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ABSTRACT: Of many obstacles involved in developing a bioartificial pancreas, which consists of encapsulated and physically immunoprotected islets, for long-term implantation in insulin-dependent diabetic patients, the impaired functionality and decreasing viability of encapsulated islets over time are critical factors in determining the size and longevity of the implant. These factors are closely associated with short oxygen supply to the encaged islets from the implant site. To facilitate oxygen transport to islets in the capsules, we coencapsulated hemoglobin cross-linked with difunctional polyethylene glycol (Hb-conjugate, Hb-C) which is large in size (>100 kDa), thus preventing diffusional loss through the immunoprotecting membrane. The coencapsulation of Hb-C with islets in alginate-poly-L-lysine microcapsules by dissolving Hb-C in an islet-suspended alginate solution at a concentration of 0.25 mM improved the insulin secretion and viability of the islets. At week 0, the islets, coencapsulated with Hb-C, cultured at P(O2) = 40 mmHg (assumed oxygen partial pressure in the most common implant site, the peritoneal cavity), secreted 200% more insulin compared with the control islets without Hb-C at glucose concentrations of both 100 and 300 mg/dL. The Hb-C effect became more significant with time at higher glucose concentrations. After culturing the islets for 8 weeks at 40 mmHg, the insulin secretion was enhanced 200 and 550% at glucose concentrations of 100 and 300 mg/dL as compared with the control, respectively. The results were closely associated with improved viability and suggest that the introduction of Hb-C is an effective approach to maintaining the oxygen supply to encapsulated islets. In addition, Hb-C coencapsulation with pancreatic islets may (1) provide a partial clue to reducing the large size of the biohybrid artificial pancreas, (2) lead to a reduced need for pancreas donation, and (3) prolong the longevity of the biohybrid artificial pancreas in the body.Tissue Engineering 07/2002; 8(3):379-94. · 4.07 Impact Factor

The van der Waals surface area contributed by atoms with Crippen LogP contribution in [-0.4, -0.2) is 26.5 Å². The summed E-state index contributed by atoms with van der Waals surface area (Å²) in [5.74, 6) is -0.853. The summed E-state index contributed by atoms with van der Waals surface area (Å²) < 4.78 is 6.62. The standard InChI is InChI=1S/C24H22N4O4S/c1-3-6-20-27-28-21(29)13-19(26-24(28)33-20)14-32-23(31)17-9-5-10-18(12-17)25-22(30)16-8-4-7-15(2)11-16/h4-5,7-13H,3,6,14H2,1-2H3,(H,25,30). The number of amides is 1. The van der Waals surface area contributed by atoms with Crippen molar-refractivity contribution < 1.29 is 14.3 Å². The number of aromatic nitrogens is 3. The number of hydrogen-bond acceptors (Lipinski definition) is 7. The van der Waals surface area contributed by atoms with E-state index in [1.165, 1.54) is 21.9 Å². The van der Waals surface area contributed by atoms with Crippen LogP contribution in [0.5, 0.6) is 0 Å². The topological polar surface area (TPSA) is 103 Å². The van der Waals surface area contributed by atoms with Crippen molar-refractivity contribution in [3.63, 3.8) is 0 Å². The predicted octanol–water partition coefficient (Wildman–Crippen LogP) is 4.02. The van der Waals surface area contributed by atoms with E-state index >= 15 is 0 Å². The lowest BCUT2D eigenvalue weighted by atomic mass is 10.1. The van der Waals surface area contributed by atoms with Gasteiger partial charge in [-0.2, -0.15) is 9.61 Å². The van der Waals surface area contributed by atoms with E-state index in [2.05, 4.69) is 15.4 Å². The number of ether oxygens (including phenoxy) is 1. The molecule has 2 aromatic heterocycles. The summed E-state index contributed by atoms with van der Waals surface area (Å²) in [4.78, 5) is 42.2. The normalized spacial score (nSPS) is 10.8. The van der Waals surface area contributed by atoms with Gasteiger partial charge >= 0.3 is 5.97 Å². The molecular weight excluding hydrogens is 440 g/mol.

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ABSTRACT: We recently reported a transgenic [mouse insulin promoter (MIP)-green fluorescent protein (GFP)] mouse in which GFP expression is targeted to the pancreatic islet beta-cells to enable convenient identification of beta-cells as green cells. The GFP-expressing beta-cells of the MIP-GFP mouse were functionally indistinguishable from beta-cells of normal mice. Here we characterized the ionic channel properties and exocytosis of MIP-GFP mouse islet beta- and alpha-cells. Beta-cells displayed delayed rectifying K+ and high-voltage-activated Ca2+ channels and exhibited Na+ currents only at hyperpolarized holding potential. Alpha-cells were nongreen and had both A-type and delayed rectifier K+ channels, both low-voltage-activated and high-voltage-activated Ca2+ channels, and displayed Na+ currents readily at -70 mV holding potential. Alpha-cells had ATP-sensitive K+ channel (KATP) channel density as high as that in beta-cells, and, surprisingly, alpha-cell KATP channels were more sensitive to ATP inhibition (IC50=0.16+/-0.03 mM) than beta-cell KATP channels (IC50=0.86+/-0.10 mM). Whereas alpha-cells were rather uniform in size [2-4.5 picofarad (pF)], beta-cells varied vastly in size (2-12 pF). Of note, small beta-cells (<4.5 pF) showed little exocytosis, whereas medium beta-cells (5-8 pF) exhibited vigorous exocytosis, but large beta-cells (>8 pF) had weaker exocytosis. We found no correlation between beta-cell size and their Ca2+ channel density, suggesting that Ca2+ influx may not be the cause of the heterogeneity in exocytotic responses. The MIP-GFP mouse therefore offers potential to further explore the functional heterogeneity in beta-cells of different sizes. The MIP-GFP mouse islet is therefore a reliable model to efficiently examine alpha-cell and beta-cell physiology and should greatly facilitate examination of their pathophysiology when the MIP-GFP mice are crossed with diabetic models.Endocrinology 11/2005; 146(11):4766-75. · 4.72 Impact Factor